Published on August 6th, 2014 | by Jake Richardson92
Why France Went Nuclear
August 6th, 2014 by Jake Richardson
France’s choice to invest heavily in nuclear, many don’t seem to be aware, was based on the fact that the country had very little in the way of its own energy resources such as coal, oil, and gas. It was hit particularly hard by the oil crisis of 1973 when the price of oil soared. At that time, most of France’s electricity was generated by power plants that burned imported oil.
In America, it was the excessive cost of gas that seemed to be the main point of shock. Long lines at gas stations resulted in frustration, fear, and confusion. For France, one could argue the effect was more harrowing because oil prices quadrupled, yet foreign oil was needed to provide most of the electricity for the country.
Nuclear power was an attractive option because the fuel was not nearly as volatile, and a solution to the over-reliance on oil was very much needed. From 1974 to 1989, France launched a highly aggressive nuclear power development program.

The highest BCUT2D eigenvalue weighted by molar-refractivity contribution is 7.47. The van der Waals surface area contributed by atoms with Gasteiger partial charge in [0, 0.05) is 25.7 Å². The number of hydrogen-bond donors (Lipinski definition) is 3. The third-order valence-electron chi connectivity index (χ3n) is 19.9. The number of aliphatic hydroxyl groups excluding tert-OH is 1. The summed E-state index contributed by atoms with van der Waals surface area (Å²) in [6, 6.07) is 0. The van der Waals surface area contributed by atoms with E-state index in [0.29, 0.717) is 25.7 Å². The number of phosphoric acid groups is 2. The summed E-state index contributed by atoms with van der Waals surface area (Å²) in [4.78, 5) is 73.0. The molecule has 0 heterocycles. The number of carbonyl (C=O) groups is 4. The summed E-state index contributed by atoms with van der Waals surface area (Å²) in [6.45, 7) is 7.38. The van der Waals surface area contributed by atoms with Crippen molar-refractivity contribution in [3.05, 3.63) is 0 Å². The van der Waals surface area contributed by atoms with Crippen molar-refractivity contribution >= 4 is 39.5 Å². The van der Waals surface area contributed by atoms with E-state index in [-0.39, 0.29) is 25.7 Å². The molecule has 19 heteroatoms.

Today, France has 59 nuclear reactors providing about 78% of its electricity. It is also the leading exporter of nuclear energy in the EU. One might say France took a huge gamble and it appears it won big.
The first generation nuclear reactors were built in the 1950s; the second generation in the 1970s. (Chernobyl and Three Mile Island were second-generation plants.) Third-generation plants were designed in the 1990s. Fourth-generation plants are the ones designed today. The latest generation has been designed to solve the safety issues associated with the older generations.
“It is technically impossible for them to have a runaway chain reaction. No accident, failure or human carelessness could produce mass radiation. No matter what mistakes the operators make, the power station is inherently safe,” explained James Martin, in The Meaning of the 21st Century: A Vital Blueprint for Ensuring Our Future.
In 2011, a study found that many nuclear plants in France needed enhanced safety measures to cope with natural disasters like the earthquake the caused the Fukushima plant problems.
Of course, there are critics, and some are more vocal, like Greenpeace, but nuclear power appears to have been most successful in France and today its nuclear industry employs about 400,000.
That said, there is a strong move away from nuclear and toward renewables in France. The high price of new nuclear power plants, retiring nuclear power plants, low renewable energy costs, and nuclear’s inflexibility (slow start-up and shut-down times) are all at play here. Of course, a more liberal government has also been pushing for the switch.